PPG training details & tuition schedule

Foot-launched instruction

Early training is done via pay-in towing without a paramotor.  Pilots must first learn how to fly a paraglider.  The paramotor is added later.  Towing has important advantages over training from a hill:

  1. Pilots have more time in the air for each flight because they begin their flights (after the tow up) much higher than at a training hill.
  2. Pilots can repeat flights in much less time because they launch from the same place they land and do not have to wait around for a ride back to launch.
  3. Training is safer because the launch routine (when the pilot's feet are still on, or near, the ground) can be stopped immediately and completely, something that can be difficult or impossible at a training hill.
  4. Task saturation is less and overall comfort of the student pilot is much greater.  It may be daunting for someone who has never flown to launch from a hill or cliff.  Nonetheless, as soon as the pilot is able, he will begin flying with a paramotor.  This is done from tow with the engine off and, once at altitude, the it is started.
  5. New students can learn and practice maneuvers that are impossible or risky at a training hill such as spiral dives, big ears, cravat clearing, deep asymmetric and symmetric deflations, and crosswind launches.
  6. From launching to landing the student pilot is always close to the instructor and his watchful eye.  The net result is that risk is substantially lessened.  Students will have better, faster, and more thorough training, overall.
  7. The only downside of towing is that it costs more because of the need for more personnel and equipment to train the pilot, a small price to pay for the advantages of a safer flying environment.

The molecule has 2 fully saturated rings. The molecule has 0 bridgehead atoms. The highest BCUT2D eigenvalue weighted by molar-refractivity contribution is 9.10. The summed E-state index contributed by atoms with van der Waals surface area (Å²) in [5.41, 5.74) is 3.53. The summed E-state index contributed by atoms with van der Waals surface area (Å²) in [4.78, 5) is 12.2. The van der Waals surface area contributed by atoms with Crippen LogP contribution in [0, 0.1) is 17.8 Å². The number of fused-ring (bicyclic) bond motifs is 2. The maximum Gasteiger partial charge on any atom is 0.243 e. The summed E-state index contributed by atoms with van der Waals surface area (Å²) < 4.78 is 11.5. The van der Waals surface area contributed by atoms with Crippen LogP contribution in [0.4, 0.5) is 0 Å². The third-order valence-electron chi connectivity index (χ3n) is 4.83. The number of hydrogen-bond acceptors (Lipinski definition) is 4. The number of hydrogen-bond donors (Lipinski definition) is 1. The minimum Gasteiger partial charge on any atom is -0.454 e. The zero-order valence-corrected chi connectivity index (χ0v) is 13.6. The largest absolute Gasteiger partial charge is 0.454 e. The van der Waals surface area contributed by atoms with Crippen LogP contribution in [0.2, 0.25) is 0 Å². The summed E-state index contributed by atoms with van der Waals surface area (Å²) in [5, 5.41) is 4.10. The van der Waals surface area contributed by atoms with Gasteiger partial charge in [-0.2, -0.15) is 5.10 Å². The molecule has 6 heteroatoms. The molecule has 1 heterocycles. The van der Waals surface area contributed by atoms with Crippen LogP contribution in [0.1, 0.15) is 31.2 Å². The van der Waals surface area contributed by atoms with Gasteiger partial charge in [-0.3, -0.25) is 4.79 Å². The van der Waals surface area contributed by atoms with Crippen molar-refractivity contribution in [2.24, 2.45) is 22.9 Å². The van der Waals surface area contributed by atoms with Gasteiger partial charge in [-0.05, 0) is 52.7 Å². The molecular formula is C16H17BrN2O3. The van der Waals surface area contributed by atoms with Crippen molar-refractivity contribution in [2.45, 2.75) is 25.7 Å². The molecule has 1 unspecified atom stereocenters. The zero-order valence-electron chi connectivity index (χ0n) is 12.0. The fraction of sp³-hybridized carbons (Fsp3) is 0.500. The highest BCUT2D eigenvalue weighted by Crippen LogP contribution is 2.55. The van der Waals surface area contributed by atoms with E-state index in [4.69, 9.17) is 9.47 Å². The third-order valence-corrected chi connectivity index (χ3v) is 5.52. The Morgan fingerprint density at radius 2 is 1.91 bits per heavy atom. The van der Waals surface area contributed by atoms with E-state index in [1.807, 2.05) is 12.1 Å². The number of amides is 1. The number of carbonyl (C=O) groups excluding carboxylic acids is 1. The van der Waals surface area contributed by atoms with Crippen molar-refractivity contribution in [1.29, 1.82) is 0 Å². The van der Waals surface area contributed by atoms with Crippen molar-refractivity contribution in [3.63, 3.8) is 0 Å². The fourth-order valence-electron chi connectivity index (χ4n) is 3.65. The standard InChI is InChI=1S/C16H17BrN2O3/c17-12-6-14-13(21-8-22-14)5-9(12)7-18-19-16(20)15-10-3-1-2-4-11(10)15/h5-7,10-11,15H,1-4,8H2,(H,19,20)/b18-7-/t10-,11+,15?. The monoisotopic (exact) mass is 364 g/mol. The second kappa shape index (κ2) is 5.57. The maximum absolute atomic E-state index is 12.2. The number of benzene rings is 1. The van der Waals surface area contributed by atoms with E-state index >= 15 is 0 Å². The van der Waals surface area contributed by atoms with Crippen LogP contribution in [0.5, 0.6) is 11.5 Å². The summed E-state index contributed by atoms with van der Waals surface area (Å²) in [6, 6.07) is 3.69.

As the pilot progresses through the PPG2 course, both he and the instructor will work together to make the best decision on overall equipment needs.

Here is a professionally made video by David Guerin of a typical PPG launch, flight, and landing.  Here are the details on the USPPA ratings and requirements.

Wheeled powered paragliding instruction

It is much the same as foot-launched instruction, including pulling wheeled vehicles into the air with the engine off (see #4 above).  Item #5 above does not generally apply to the extent that it does for foot-launched flying.  There is no PPG1 training for wheeled PPG.  All wheeled PPG students must purchase their equipment and begin with the PPG2 Novice certification package.

Tandem training flights – no charge  (Note: we are not scheduling any tandem flights until late spring 2021)

A foot-launched tandem training flight is one way for someone to get an introduction to paragliding, either free or powered.  Please see our tandem operations page for more information.  The weight limit for persons wanting to fly tandem is 190 lb, not 200 lb as mentioned in the physical and mental requirements section.

PPG1 Beginner package $350 2-3 days (foot-launched only)

BEGINNER

PPG1 basic training is the same as PG-1 training.  Our PPG1 program does not include any training with the paramotor.  Why is this?  The pilot, for any reason, may want to complete this introduction if he has doubts whether he can safely fly a paraglider.  Adding a paramotor will not help and why we make this introduction available.  PPG1 rating requirements (see page 2).  The vast majority of students have no need to take advantage of this introductory lesson.

PPG2 Novice certification package $1,500 7-10 days

NOVICE
Type of training requested

The discounted tuition package of $1,500 is only for new students who purchase their basic equipment package from Southwest Airsports.  Others will be charged on a per day basis*.  A minimum tuition payment of (1) day is required of pilots training on a per day basis.  Maximum tuition for the PPG2 course is $2,450.  After you pay your tuition, please contact us to purchase your flying equipment.  It is so much fun to learn how to fly safely!

PPG2 rating requirements (see pages 3-4)